Right now, if an eruption threatens in Auckland, up to 435,000 people might need to be evacuated causing huge disruption to industry, transport and people who have to leave their homes. But is this always the most effective solution?
The Earthquake Commission has funded Dr Stuart Mead from Massey University to lead a research project to answer the question as part of $1 million in new funding announced earlier this year.
“There’s a huge amount of research on how volcanoes behave. What we want to do is use that knowledge to get a more accurate understanding of the effect of an eruption in the Auckland volcanic field. The aim is to provide emergency managers with simple and clear information to support their decisions about how many people to evacuate if an eruption threatens,” says Dr Mead.
Dr Mead says the biggest life-risk from Auckland volcanoes is from the “surge” – a 200-600°C mixture of fragmented rock and gas travelling along the ground at around 200km per hour at the beginning of the eruption.
“The surge affects a smaller area than the ash fall, but inflicts a lot of damage. We compare it to a bomb blast. It’s vital to make sure that people are not in the surge area when an eruption happens. And we know from earlier research that most Auckland Volcanic Field eruptions have had a surge,” he says.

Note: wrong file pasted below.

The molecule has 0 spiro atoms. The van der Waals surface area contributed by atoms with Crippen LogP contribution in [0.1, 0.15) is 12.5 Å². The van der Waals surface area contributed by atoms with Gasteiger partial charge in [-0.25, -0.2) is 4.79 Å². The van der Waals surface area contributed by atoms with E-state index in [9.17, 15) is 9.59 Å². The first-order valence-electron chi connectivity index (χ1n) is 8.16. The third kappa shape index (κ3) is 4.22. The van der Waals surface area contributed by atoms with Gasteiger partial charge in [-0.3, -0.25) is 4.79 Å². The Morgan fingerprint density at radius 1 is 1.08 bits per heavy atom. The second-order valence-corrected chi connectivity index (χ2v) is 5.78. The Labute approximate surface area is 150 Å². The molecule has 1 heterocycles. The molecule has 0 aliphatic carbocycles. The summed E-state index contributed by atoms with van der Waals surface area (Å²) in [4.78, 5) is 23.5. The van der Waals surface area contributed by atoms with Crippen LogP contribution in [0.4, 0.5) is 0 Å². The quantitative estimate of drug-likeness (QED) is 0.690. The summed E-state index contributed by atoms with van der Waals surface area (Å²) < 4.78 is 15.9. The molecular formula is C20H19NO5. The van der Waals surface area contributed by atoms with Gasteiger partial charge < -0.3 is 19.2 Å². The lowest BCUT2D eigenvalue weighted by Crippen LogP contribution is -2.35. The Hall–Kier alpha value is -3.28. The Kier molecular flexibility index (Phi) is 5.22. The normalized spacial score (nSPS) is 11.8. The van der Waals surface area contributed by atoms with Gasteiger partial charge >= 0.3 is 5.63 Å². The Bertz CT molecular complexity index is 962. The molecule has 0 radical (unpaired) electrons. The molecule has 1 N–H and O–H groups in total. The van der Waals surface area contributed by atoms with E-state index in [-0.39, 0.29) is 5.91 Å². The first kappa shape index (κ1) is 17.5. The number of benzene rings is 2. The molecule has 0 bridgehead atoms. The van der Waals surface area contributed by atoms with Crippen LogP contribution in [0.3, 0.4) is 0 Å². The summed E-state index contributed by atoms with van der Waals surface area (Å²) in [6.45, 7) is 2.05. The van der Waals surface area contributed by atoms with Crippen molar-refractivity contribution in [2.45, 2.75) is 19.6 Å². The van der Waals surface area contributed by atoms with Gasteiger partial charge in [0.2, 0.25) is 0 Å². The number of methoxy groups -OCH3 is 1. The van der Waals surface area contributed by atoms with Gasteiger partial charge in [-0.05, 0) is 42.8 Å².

“Volcanoes usually give us signals when they are about to erupt, for instance there could be a series of earthquakes as the magma (hot molten rock) rises up through the earth’s crust.
“In Auckland, current planning means evacuating up to a 5 kilometre radius and that could be up to 435,000 people, though the plan also allows for a smaller or larger area to be evacuated if better information is available. When we look at research into the history of Auckland volcanoes, we see that some surges have been smaller than the 5 kilometre radius. Also, as the surge flows, it is affected by terrain such as hills, potentially changing the affected area.
“What we’re doing is taking the research that’s already been done on surges, and using computer modelling to get more accurate information about where a surge would travel and create damage. We are expecting to be able to better define surge damage zones, which could assist in both long-term and evacuation plans. Given the potential impact on people, industry, road and air travel and tourism, this information could be very useful.”
Dr Mead says that once the team has crunched the data, they will create a model for emergency managers. “We’ve got experts on our research team from computer science, statistics and volcanology.
“What we are aiming to show in the model is the likely effects of a surge, and our confidence level in the prediction, so that emergency managers can weigh up the situation and make the best decision,” he says.
EQC’s Science and Education Manager, Dr Richard Smith, says this is project is a great example of using scientific research for local action.
“Dr Mead and his team will make a very practical contribution to volcano risk management in New Zealand. Getting a better understanding of where and how far a volcanic surge is likely to travel will help Auckland’s emergency managers be more effective in managing evacuation,” says Dr Smith.
EQC funds $16 million of research annually to reduce the impact of natural disaster on people and property. This project is funded through EQC’s 2018 Biennial Research Grants.
Dr Stuart Mead, email@example.com, 020 4122 9422
EQC: David Miller, firstname.lastname@example.org, 027 406 3476,